“SHE BULLIED ME.” You know the problem. Your sweet, sweet students using the word “bullying” to describe any kind of conflict that results in their hurt feelings. Too much TV? Well-meaning but overbearing parents? Who knows. The struggle is real though.
A couple years ago I stumbled upon the concept of the “rude moment” and “mean moment” as components of teaching types of conflict in a couple of great blogs (like this more recent one). I decided to jump on the bandwagon and include this as a lesson in my 3rd grade conflict resolution unit.
Part 1: Pre-Test. I give all the students this quick “test”, asking them to circle “PRE” at the top and reading it aloud. About 95% have no clue what the word “conflict” is.
Part 2: PowerPoint presentation on “types of conflict” that I made. We learn about the type of conflicts and talk through some examples of each. They also tell me what size problem that type of conflict would be (tying it in to our previous lesson).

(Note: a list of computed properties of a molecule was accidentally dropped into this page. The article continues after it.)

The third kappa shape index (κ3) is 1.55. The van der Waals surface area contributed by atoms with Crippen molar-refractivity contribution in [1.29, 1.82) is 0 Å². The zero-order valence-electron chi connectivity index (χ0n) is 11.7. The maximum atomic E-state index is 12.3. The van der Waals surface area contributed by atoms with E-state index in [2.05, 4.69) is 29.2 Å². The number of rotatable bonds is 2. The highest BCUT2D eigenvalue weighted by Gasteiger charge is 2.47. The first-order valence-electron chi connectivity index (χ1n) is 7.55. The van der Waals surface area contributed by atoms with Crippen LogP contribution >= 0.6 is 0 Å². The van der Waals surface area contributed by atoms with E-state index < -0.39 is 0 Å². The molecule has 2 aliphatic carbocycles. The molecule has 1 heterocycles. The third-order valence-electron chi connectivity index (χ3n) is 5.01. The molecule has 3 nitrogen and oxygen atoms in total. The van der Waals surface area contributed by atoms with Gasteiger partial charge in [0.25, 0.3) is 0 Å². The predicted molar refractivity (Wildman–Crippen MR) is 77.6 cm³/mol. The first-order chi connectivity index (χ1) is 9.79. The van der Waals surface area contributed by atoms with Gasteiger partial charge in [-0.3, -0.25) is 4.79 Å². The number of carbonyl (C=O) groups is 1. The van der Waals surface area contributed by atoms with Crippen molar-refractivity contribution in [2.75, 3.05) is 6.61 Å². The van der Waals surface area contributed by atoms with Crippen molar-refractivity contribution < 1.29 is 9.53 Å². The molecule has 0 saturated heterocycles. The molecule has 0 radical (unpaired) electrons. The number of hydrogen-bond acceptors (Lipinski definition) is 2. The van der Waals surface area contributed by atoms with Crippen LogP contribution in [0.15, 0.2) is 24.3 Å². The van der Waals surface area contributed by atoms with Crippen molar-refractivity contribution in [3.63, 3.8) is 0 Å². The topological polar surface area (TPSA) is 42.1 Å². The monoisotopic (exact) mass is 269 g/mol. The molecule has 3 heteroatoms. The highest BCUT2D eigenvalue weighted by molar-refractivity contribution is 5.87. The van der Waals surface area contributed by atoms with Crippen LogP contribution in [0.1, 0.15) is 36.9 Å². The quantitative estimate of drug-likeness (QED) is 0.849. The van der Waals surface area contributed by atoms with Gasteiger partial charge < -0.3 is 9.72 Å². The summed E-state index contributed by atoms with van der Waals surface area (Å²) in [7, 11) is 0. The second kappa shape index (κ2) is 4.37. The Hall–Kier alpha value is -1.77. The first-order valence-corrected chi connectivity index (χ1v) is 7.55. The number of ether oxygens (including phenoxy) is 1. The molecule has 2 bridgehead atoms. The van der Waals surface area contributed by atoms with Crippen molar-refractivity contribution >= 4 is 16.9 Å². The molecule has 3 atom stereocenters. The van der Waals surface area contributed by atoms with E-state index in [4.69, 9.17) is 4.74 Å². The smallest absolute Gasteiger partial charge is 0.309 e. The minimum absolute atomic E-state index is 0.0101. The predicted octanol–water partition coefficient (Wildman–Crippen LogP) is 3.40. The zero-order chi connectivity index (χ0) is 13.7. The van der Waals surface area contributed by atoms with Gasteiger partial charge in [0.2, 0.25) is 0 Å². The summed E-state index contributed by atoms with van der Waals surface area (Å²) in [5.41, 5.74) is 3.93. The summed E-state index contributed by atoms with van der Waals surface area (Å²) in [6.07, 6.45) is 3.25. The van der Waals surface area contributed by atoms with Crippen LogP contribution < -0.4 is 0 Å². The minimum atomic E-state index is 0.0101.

Part 3: Students sort definition/descriptor cards and example cards by the type of conflict. If I’m short on time, we do this whole group sitting in a circle. If we’re good on time, they do it in small groups.
Part 4: Post-Test. Same test but this time I ask them to circle “POST”. I give them brand new tests/sheets for this because my students can’t handle keeping their pre test with them and not changing answers and/or fiddling with it, but that would be a great option for more mature/responsible students.
Part 5: Parent Letter. Parents are part of the problem and the solution in helping students correctly identify the type of conflict, which in turns help the students better at solving conflict peacefully (or getting an adult’s help when warranted). I send home this letter with all my 3rd graders after this lesson to help get everyone speaking a common language.